Today morning after breakfast, you will be picked up at the hotel for sightseeing tour of Kathmandu city, Swayambhunath, and Patan. Kathmandu City: Here you will visit the temple of the Living Goddess, who acknowledges the greetings of the devotees from the balcony of her temple residence. Durbar Square are with it is array of temples overlooked by the Hanuman Dhoka Palace, the ancient residence of the Nepalese Royalty. Swayambhunath: Located approximately 4 km/2.5 miles, this Buddhist Stupa is said to be 2000 years old. The Stupa, which forms the main structure, is composed of a solid hemisphere of brick and earth supporting a lofty conical spire capped by a pinnacle of copper gilt. Painted on the four-sided base of the spire are the all-seeing eyes of Lord Buddha. This hill is a mosaic of small Chaityas and Pagodas temples. Patan or Yala: Patan as it is known today is located on the southern banks of the Bagmati River and is one of the three main cities in Kathmandu Valley. The city is believed to be the first settlement in the Valley and was established by the Kirat dynasty who ruled for more than 1200 years from the 3rd century BC. Patan is famous for its amazing collection of fantastically carved temples, palace courtyards, waterspouts, public baths and houses with their equally elaborate wood, stone and metal carvings under the patronages of the Kirat, Lichivi and Malla kings. Patan has more than a 1000 temples and monuments dedicated to the uniquely Nepali mix of Buddhist and Hindu gods, chief among which are the mounds erected by the great Indian Emperor Asoka in the four corners of the city when he visited Nepal in 250 BC. Patan Durbar square is one of the seven Monument Zones that make up the Kathmandu Valley UNESCO World Heritage Site. Nepalese dinner at a local restaurant with cultural show. (B/L/D)
Day 9 – October 22 / Thursday – KATHMANDU – POKHARA, NEPAL
After breakfast, transfer to airport to connect for a short flight for Pokhara. You are met on arrival and transfer to hotel Pokhara is a place of remarkable natural beauty. The enchanting city has several beautiful lakes and offers stunning panoramic views of Himalayan peaks. The serenity of the lakes and the magnificence of the Himalaya rising behind them create the ambience that has made Pokhara such a popular place to relax and enjoy the beauty of nature. Tourism focuses on the districts of Dam-side and Lakeside (or Pardi and Baidam, in Nepali, respectively). These two areas, packed with hotels and restaurants, are a few kilometers southwest of the main Pokhara bazaar. Afternoon half day sightseeing tour of Pokhara city Devi’s fall: Locally known as Patale Chango (Hell’s fall) also known as Devin’s and David’s is a lovely Waterfall is about 2 km south West of Pokhara airport on the Siddhartha Highway. Legend has it that a trekker by the name of Davy was washed away by the Padi Khola and mysteriously disappeared down into an underground passage beneath the fall. Gupteshwor Cave: Gupteshwor Gupha, a sacred cave, lies 2 km from Pokhara airport on the Siddhartha Highway leading southwest from the city. The entrance is right across from Devi’s fall and the cave is almost 3 km long. It has some big hall-size rooms and some passages where you have to crawl on all fours. This cave holds special value for Hindus since a phallic symbol of Lord Shiva is preserved here in the condition it was discovered. An entrance fee of Rs. 5 is charged and taking pictures inside the cave is prohibited. The Old Bazaar + Bindyabasini Temple: Pokhara’s traditional bazaar is colorful and so are its ethnically diverse traders. In its temples and monuments can be seen ties to the old Newar Architecture of the Kathmandu valley, located about 4 km from Lakeside, the markets original charm is still evident. This area is strewn with shops selling commodities ranging from edibles to and cloth to cosmetics and gold is a pleasant and shady spot to stroll around. The old Bazaar is also home to one of Pokhara’s most important shrines. Locally called the Bindyabasini Mandir, this white dome- like structure dominates a spacious stone – paved courtyard built atop a shady hillock. It is dedicated to Goddess Bhagawati, yet another manifestation of Shakti. The park – like grounds offers a fine picnic area, and on Saturdays, and Tuesdays when devotees flock there to offer sacrifices, it takes on a festive flavour. Accommodation: ATITHI RESORT & SPA or similar 2nights. (B/L/D)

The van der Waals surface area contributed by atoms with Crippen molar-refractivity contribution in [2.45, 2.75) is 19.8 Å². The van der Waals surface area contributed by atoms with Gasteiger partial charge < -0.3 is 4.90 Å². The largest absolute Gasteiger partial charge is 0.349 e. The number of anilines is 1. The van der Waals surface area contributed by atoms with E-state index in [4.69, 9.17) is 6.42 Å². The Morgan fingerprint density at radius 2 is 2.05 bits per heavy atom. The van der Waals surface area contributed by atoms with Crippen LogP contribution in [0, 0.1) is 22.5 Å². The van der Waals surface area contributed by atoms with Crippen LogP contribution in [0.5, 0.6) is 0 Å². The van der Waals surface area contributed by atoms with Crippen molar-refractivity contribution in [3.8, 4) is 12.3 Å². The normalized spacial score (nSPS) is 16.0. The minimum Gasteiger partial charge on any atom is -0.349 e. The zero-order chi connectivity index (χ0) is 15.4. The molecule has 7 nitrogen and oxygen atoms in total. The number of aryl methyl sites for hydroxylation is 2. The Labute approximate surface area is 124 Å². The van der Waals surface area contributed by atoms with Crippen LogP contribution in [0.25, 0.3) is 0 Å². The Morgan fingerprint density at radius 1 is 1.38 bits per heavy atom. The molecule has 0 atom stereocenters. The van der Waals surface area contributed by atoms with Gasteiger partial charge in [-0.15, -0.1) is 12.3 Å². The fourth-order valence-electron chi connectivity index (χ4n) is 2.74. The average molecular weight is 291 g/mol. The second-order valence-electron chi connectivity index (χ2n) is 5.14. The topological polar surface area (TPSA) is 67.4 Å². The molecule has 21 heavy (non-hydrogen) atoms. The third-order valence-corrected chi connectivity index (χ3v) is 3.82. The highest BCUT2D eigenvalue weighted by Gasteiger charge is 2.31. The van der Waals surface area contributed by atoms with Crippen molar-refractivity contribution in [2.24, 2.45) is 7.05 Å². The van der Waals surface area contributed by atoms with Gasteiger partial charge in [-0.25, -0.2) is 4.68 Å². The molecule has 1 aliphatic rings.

Day 10 – October 23 / Friday – POKHARA, NEPAL